For more than 10 years, Russian billionaire Aleksandr Orlov, his sidekick Sergei and baby Oleg have charmed the nation as they navigate the frustrating similarities between Comparethemeerkat.com and the price comparison website.
However, considering the recent news cycle and the fact that the characters are Russian – and of wealthy, aristocratic stock – on Monday, Comparethemarket made the not "simples" decision to review its ads to ensure they do not appear in connection with news bulletins reporting the invasion of Ukraine.
Underscoring the fact the meerkats are fictional characters, with no obvious association with Russia's invasion of Ukraine, a spokesperson from Comparethemarket confirmed at the time: “We are continually reviewing our advertising to ensure we’re being sensitive to the current situation.”
The decision to censor the meerkats from news stories has divided opinion, with some suggesting people are intelligent enough to recognise they’re fictional characters, while others welcomed its decision.
Here’s what adland has to say on the matter:
Chief marketing officer, The Beyond Collective
What’s happening in Ukraine is awful, but we all need to stop ourselves from slipping into lazy narratives. Russia is a great country with an amazing culture and history. These current events are the actions of a few high-powered people in association with the Russian government. This is not the Russian people.
The implication that a fictional meerkat will somehow offend someone because it is Russian is a bit of a farce. Yes, it’s just a meerkat and it’s just one advertiser but these minor headlines make a difference.
Let’s learn from the past few years and stop seeing everything in black and white. If we truly believe that our work shapes culture, as an industry we should start taking responsibility for it. Too much politics and not enough marketing? Probably.
Whether Comparethemarket's target audience is wise enough to decipher between a fake animated meerkat... I'm absolutely sure that they are.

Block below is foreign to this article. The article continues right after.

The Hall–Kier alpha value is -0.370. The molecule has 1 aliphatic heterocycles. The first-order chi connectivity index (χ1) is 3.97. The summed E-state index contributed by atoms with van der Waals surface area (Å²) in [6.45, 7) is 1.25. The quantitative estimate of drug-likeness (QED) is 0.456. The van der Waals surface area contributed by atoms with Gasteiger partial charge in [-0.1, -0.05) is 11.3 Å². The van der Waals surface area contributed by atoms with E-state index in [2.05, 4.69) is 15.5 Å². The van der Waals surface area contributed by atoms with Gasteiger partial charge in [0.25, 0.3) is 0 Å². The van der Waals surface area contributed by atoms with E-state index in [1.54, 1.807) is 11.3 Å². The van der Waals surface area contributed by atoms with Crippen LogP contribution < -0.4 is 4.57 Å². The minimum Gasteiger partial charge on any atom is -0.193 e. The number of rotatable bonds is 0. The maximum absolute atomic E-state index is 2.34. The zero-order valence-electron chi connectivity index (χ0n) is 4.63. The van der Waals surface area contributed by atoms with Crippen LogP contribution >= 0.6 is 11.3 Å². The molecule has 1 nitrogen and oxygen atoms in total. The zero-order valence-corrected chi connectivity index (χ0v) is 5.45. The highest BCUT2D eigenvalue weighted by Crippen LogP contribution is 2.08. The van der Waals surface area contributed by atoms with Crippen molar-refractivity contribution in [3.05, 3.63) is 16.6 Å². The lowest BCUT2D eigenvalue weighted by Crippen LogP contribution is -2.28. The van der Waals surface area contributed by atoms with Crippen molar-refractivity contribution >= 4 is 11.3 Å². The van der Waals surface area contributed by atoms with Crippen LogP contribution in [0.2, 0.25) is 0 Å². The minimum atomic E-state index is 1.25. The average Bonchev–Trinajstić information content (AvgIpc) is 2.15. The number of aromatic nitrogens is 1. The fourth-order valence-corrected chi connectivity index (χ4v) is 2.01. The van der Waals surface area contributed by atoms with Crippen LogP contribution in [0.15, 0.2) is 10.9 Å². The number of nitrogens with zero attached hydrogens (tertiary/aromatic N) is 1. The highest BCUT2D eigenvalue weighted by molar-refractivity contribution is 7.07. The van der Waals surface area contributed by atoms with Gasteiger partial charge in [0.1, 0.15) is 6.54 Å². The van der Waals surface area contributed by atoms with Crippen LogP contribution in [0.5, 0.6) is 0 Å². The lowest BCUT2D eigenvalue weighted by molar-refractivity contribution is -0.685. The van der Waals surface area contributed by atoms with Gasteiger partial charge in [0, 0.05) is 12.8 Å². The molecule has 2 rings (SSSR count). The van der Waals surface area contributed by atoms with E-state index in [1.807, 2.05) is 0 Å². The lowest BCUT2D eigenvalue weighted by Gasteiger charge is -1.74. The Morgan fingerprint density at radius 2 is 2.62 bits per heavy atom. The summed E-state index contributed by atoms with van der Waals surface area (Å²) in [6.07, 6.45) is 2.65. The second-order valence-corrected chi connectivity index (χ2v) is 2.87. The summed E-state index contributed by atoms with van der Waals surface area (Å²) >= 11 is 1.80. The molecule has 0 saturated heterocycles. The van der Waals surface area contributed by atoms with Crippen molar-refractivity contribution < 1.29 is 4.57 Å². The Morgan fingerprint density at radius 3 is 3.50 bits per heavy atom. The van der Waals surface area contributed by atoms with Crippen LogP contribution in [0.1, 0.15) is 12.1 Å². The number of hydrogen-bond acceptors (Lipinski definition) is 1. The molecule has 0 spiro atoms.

Yes. I kind of agree with Comparethemarket. It's probably a little bit tone deaf to have those ads in in the middle of a news bulletin right now. If I was advising them, I would probably have come to the same conclusion that they have.
There is a bigger issue around content and where advertisers want to be showing up. It's such a nuanced argument, because there is loads and loads of research out there. A lot of people have done some really good studies around people's receptivity to advertising in different contexts. And I think it's pretty conclusive that if you are in positive contexts, advertising a) works better, b) is remembered better, and c) the context is really, really important. And it's our job to think about those things.
Chief strategy officer, Abbott Mead Vickers BBDO
I take my lead from Mister Rogers. In times of suffering and tragedy, he said, you should "look for the helpers". Even in marketing’s own small corner of the world, we’ve already seen some impressive examples of brands draw their battle lines in support of Ukraine.
The quick response by Airbnb to provide free housing to refugees fleeing Russian bombs. That’s helpful.
Or from mobile operators EE, O2, Three and Vodafone to waive charges on calls and texts to and from Ukraine. Helpful.
Cast in this light, the decision by Comparethemarket to temporarily mothball their made-up meerkat is a bit of a head-scratcher.
Who’s it helping?
It may help their brand and agency team bat away some of the snarky comments on Twitter.
In the short term at least, it probably won’t do any harm. Though as one of our industry’s most effective case studies in building a long-term mascot, it would certainly be a shame if expedient exit became full-on extinction.
And, of course, it’s neither one in the eye for Putin or succour to the under-siege people of Ukraine.
Because, to reiterate, the meerkats are made up and Comparethemarket isn't from St Petersburg. It's from Peterborough.
Chief executive, Mullenlowe Group UK
It has been done. I don't work with that client. And I'm sure they came to that decision after quite a lot of discussion. But people can only absorb so much content.
Absorption at the moment is focused on the news and other other news outlets. Attention on commercials at the moment is slightly irrelevant. I think people are either trying to escape the news for a bit of relief because it's so intense or they want to follow it very carefully.
Again, the advertisers need to make their own calls. And there are various situations where work can get pulled very quickly. But I think it has to be pulled for the right reasons. With the right sort of compunction.
An animated meerkat is one situation, there are other situations that are a lot more grave, where advertisers need to step in and react very quickly. I don't think it would have crossed a lot of people's minds. But, they've made their decision. And it probably wasn't an easy decision to make.